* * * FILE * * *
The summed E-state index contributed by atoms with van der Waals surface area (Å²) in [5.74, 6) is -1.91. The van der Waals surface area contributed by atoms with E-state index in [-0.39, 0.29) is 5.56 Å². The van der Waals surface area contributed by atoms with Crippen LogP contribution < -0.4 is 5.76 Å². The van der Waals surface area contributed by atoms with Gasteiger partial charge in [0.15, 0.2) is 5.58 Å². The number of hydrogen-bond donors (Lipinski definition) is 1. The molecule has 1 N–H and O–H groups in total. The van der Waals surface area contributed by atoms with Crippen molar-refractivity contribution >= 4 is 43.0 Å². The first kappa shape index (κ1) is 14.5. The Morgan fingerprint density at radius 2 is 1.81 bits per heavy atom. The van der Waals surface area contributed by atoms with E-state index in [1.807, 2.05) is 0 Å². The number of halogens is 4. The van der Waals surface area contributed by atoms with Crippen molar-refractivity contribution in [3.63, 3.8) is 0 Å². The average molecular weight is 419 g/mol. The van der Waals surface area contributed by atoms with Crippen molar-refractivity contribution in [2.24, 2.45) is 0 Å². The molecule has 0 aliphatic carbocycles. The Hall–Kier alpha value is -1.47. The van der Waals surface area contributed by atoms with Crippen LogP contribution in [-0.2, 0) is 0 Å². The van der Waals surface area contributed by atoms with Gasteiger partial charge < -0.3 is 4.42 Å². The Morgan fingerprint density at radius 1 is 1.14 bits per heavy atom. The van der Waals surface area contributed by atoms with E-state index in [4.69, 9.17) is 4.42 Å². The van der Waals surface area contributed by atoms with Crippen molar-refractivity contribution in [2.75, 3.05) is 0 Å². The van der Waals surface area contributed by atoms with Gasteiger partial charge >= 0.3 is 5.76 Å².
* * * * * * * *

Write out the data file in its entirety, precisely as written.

The summed E-state index contributed by atoms with van der Waals surface area (Å²) in [5.74, 6) is -1.91. The van der Waals surface area contributed by atoms with E-state index in [-0.39, 0.29) is 5.56 Å². The van der Waals surface area contributed by atoms with Crippen LogP contribution < -0.4 is 5.76 Å². The van der Waals surface area contributed by atoms with Gasteiger partial charge in [0.15, 0.2) is 5.58 Å². The number of hydrogen-bond donors (Lipinski definition) is 1. The molecule has 1 N–H and O–H groups in total. The van der Waals surface area contributed by atoms with Crippen molar-refractivity contribution >= 4 is 43.0 Å². The first kappa shape index (κ1) is 14.5. The Morgan fingerprint density at radius 2 is 1.81 bits per heavy atom. The van der Waals surface area contributed by atoms with E-state index in [1.807, 2.05) is 0 Å². The number of halogens is 4. The van der Waals surface area contributed by atoms with Crippen molar-refractivity contribution in [3.63, 3.8) is 0 Å². The average molecular weight is 419 g/mol. The van der Waals surface area contributed by atoms with Crippen molar-refractivity contribution in [2.24, 2.45) is 0 Å². The molecule has 0 aliphatic carbocycles. The Hall–Kier alpha value is -1.47. The van der Waals surface area contributed by atoms with Crippen LogP contribution in [-0.2, 0) is 0 Å². The van der Waals surface area contributed by atoms with Gasteiger partial charge < -0.3 is 4.42 Å². The Morgan fingerprint density at radius 1 is 1.14 bits per heavy atom. The van der Waals surface area contributed by atoms with E-state index in [4.69, 9.17) is 4.42 Å². The van der Waals surface area contributed by atoms with Crippen molar-refractivity contribution in [2.75, 3.05) is 0 Å². The van der Waals surface area contributed by atoms with Gasteiger partial charge >= 0.3 is 5.76 Å².